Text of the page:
What have you done today to protect yourself from sexual harassment or assault? What has your wife done? Your mother? Your sister? Your daughter?
Someone you love was sexually abused as a young child. Someone you love wanted to say no and didn't know how. Someone you love believed she was dirty, damaged, worthless because of something that was done to her.
I have had this post on my mind since the Weinstein allegations came to light last fall, but I somehow kept putting off writing it. I don't need to tell you that sexism, harassment, and assault exist. We don't need to talk about any of that as a dynamic of this community (thank goodness), but I want to share a few things from my own life and share some thoughts about raising kids in a world where sexism, harassment, and assault exist.
The summer when I turned 18 was one of my favorite summers. But thank God I'm not 18 anymore. There is a particular vulnerability in being a young woman that brings out the worst in men. They somehow seem to know that you aren't prepared for it, don't know how to respond. That you'll let their comments get to you. My parents have always been loving and supportive, and on the whole, they did a wonderful job of raising me. But they never told me how to handle catcalls, how to brush off men drawn to my youth and naïveté.
Your mother, your wife, or your sister has almost certainly experienced at the very least some type of low-level harassment. Your daughter almost certainly will, if she hasn't already. And while the experience may have been nothing more than a comment from a passing stranger or a brief hand on her back, the shame and disgust she felt afterward likely lasted much longer than the incident itself.
So for those of us who are parents, how do we raise our children in a way that doesn't perpetuate sexist beliefs and behaviors? I don't really know, but somehow I don't think that simply saying to our kids, "everyone's equal, we're all the same, be nice to everyone" is going to do it. Before I had children, I had a lot of ideas about how to raise kickass girls. And then I had two boys.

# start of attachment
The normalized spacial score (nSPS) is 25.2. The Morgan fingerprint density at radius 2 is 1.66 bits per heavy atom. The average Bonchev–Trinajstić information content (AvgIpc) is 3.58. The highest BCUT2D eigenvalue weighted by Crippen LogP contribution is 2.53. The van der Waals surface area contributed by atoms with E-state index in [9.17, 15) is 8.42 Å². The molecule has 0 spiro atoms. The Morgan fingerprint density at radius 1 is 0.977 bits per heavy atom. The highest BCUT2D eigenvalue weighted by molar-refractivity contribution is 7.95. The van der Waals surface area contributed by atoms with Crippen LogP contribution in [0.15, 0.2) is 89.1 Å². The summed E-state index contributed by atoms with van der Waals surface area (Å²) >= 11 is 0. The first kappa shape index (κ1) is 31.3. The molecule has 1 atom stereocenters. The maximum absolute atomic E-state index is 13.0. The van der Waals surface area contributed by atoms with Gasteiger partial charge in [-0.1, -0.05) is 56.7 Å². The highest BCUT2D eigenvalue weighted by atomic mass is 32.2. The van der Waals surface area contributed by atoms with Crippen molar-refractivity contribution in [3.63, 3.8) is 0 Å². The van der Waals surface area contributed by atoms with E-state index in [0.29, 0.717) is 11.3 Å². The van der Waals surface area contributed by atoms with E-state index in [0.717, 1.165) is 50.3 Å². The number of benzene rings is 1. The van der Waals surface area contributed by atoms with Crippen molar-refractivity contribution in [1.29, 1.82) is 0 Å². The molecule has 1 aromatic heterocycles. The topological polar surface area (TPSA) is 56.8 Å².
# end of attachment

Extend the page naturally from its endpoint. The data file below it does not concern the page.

We've talked before at the WGOM about ways of addressing consent with young kids. Tickling is okay only when the child says it's okay. A child (or an adult) can say they don't want a hug. It's not okay to touch another person in a way they don't want to be touched.
I also try to put into words when my kids touch me in a way I enjoy: "That was nice." "I like when you hug me like that, it makes me feel really loved." It is my hope that this will help them develop their own vocabulary for navigating all manner of physical encounters as they get older.
After the Weinstein stuff came out, I talked a little to the jalapeño (who is 7) about how women haven't always been treated fairly. That they have been paid less for doing the same job as a man, that there have been a lot of jobs they were told they couldn't do at all. His response. "Well, that's really dumb." Sing it, brother! It feels weird to point out inequality, but my gut tells me that he needs to know about this stuff if he's going to play a part in not perpetuating it.
Earlier this year, I had a rather unpleasant experience with a man while I was waiting in line to order a burrito bowl at a large grocery store near my job. There was a creepy comment and a hand on my waist. But lucky for me, I'm no longer that 18-year-old girl who doesn't know what to say. I turned and looked right at that guy and he asked in a slightly sarcastic way, "Is that not okay?" I said, "No. It's never okay to touch someone without permission." And he left. That night after dinner, I told the jalapeño about it (without many specifics). He didn't say anything, but he gave me the kind of hug that makes me feel really loved.
And yet, women talking won't by itself fix everything. That's where I'm hoping all of you come in. Men have to talk with other men about these things. They have to talk to kids about these things. And kids have to see the men in their lives making their way through the world in a way that is respectful toward women. Because nothing is going to get better for anyone unless we're all in this together.
Thanks for reading, guys.